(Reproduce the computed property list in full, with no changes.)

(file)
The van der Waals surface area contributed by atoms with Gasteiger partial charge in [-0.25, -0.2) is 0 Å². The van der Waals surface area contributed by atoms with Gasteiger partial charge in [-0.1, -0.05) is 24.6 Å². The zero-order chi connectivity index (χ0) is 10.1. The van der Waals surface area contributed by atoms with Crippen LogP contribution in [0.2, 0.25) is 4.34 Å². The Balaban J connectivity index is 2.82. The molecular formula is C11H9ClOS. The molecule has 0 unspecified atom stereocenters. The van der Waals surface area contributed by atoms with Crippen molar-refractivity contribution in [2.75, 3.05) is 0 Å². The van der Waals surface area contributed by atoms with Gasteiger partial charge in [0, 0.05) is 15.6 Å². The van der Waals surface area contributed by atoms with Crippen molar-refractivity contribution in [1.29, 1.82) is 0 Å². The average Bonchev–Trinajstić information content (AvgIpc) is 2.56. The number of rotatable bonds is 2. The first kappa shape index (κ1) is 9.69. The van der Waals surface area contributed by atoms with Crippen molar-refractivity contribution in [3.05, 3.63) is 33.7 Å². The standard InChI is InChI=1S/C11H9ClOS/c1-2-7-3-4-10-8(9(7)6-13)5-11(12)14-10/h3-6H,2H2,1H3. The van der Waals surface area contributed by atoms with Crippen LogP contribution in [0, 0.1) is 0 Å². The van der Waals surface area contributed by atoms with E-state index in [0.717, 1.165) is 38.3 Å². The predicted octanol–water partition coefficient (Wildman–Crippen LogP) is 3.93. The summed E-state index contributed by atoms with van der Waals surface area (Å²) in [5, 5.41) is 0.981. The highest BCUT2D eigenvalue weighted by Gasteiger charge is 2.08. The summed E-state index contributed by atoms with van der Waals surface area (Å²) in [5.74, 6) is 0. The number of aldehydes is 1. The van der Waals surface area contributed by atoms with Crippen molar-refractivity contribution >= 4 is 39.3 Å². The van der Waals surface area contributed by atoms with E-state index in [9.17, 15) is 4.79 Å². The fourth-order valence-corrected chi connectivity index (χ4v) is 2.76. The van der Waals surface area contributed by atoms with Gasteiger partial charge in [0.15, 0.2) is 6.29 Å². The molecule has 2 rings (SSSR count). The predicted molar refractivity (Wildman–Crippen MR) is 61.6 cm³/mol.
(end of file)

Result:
The van der Waals surface area contributed by atoms with Gasteiger partial charge in [-0.25, -0.2) is 0 Å². The van der Waals surface area contributed by atoms with Gasteiger partial charge in [-0.1, -0.05) is 24.6 Å². The zero-order chi connectivity index (χ0) is 10.1. The van der Waals surface area contributed by atoms with Crippen LogP contribution in [0.2, 0.25) is 4.34 Å². The Balaban J connectivity index is 2.82. The molecular formula is C11H9ClOS. The molecule has 0 unspecified atom stereocenters. The van der Waals surface area contributed by atoms with Crippen molar-refractivity contribution in [2.75, 3.05) is 0 Å². The van der Waals surface area contributed by atoms with Gasteiger partial charge in [0, 0.05) is 15.6 Å². The van der Waals surface area contributed by atoms with Crippen molar-refractivity contribution in [1.29, 1.82) is 0 Å². The average Bonchev–Trinajstić information content (AvgIpc) is 2.56. The number of rotatable bonds is 2. The first kappa shape index (κ1) is 9.69. The van der Waals surface area contributed by atoms with Crippen molar-refractivity contribution in [3.05, 3.63) is 33.7 Å². The standard InChI is InChI=1S/C11H9ClOS/c1-2-7-3-4-10-8(9(7)6-13)5-11(12)14-10/h3-6H,2H2,1H3. The van der Waals surface area contributed by atoms with Crippen LogP contribution in [0, 0.1) is 0 Å². The van der Waals surface area contributed by atoms with E-state index in [0.717, 1.165) is 38.3 Å². The predicted octanol–water partition coefficient (Wildman–Crippen LogP) is 3.93. The summed E-state index contributed by atoms with van der Waals surface area (Å²) in [5, 5.41) is 0.981. The highest BCUT2D eigenvalue weighted by Gasteiger charge is 2.08. The summed E-state index contributed by atoms with van der Waals surface area (Å²) in [5.74, 6) is 0. The number of aldehydes is 1. The van der Waals surface area contributed by atoms with Crippen molar-refractivity contribution >= 4 is 39.3 Å². The van der Waals surface area contributed by atoms with E-state index in [9.17, 15) is 4.79 Å². The fourth-order valence-corrected chi connectivity index (χ4v) is 2.76. The van der Waals surface area contributed by atoms with Gasteiger partial charge in [0.15, 0.2) is 6.29 Å². The molecule has 2 rings (SSSR count). The predicted molar refractivity (Wildman–Crippen MR) is 61.6 cm³/mol.